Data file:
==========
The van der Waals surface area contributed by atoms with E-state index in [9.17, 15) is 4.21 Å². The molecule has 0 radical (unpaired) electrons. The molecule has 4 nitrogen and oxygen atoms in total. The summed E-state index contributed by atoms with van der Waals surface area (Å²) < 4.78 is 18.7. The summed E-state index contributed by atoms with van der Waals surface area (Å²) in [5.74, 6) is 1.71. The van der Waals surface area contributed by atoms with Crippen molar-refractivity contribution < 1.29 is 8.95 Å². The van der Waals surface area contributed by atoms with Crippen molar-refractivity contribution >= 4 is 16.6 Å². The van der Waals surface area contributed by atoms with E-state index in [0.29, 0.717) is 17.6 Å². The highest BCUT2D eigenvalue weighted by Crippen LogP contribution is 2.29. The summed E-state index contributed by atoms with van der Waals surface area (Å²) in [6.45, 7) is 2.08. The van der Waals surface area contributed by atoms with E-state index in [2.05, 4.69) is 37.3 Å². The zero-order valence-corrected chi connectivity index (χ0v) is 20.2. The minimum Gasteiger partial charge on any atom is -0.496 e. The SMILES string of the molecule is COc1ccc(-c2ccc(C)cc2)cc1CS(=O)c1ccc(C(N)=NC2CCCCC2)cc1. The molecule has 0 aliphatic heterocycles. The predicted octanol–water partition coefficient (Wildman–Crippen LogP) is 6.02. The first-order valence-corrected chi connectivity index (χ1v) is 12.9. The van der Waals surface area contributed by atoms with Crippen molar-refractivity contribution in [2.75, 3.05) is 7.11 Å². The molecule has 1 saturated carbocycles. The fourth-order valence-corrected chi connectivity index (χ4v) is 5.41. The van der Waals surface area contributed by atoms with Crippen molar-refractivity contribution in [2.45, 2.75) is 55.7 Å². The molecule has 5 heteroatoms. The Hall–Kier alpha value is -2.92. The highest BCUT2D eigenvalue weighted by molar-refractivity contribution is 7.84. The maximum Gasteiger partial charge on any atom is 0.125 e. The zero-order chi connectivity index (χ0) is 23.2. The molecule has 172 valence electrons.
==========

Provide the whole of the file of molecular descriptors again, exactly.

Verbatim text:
The van der Waals surface area contributed by atoms with E-state index in [9.17, 15) is 4.21 Å². The molecule has 0 radical (unpaired) electrons. The molecule has 4 nitrogen and oxygen atoms in total. The summed E-state index contributed by atoms with van der Waals surface area (Å²) < 4.78 is 18.7. The summed E-state index contributed by atoms with van der Waals surface area (Å²) in [5.74, 6) is 1.71. The van der Waals surface area contributed by atoms with Crippen molar-refractivity contribution < 1.29 is 8.95 Å². The van der Waals surface area contributed by atoms with Crippen molar-refractivity contribution >= 4 is 16.6 Å². The van der Waals surface area contributed by atoms with E-state index in [0.29, 0.717) is 17.6 Å². The highest BCUT2D eigenvalue weighted by Crippen LogP contribution is 2.29. The summed E-state index contributed by atoms with van der Waals surface area (Å²) in [6.45, 7) is 2.08. The van der Waals surface area contributed by atoms with E-state index in [2.05, 4.69) is 37.3 Å². The zero-order valence-corrected chi connectivity index (χ0v) is 20.2. The minimum Gasteiger partial charge on any atom is -0.496 e. The SMILES string of the molecule is COc1ccc(-c2ccc(C)cc2)cc1CS(=O)c1ccc(C(N)=NC2CCCCC2)cc1. The molecule has 0 aliphatic heterocycles. The predicted octanol–water partition coefficient (Wildman–Crippen LogP) is 6.02. The first-order valence-corrected chi connectivity index (χ1v) is 12.9. The van der Waals surface area contributed by atoms with Crippen molar-refractivity contribution in [2.75, 3.05) is 7.11 Å². The molecule has 1 saturated carbocycles. The fourth-order valence-corrected chi connectivity index (χ4v) is 5.41. The van der Waals surface area contributed by atoms with Crippen molar-refractivity contribution in [2.45, 2.75) is 55.7 Å². The molecule has 5 heteroatoms. The Hall–Kier alpha value is -2.92. The highest BCUT2D eigenvalue weighted by molar-refractivity contribution is 7.84. The maximum Gasteiger partial charge on any atom is 0.125 e. The zero-order chi connectivity index (χ0) is 23.2. The molecule has 172 valence electrons.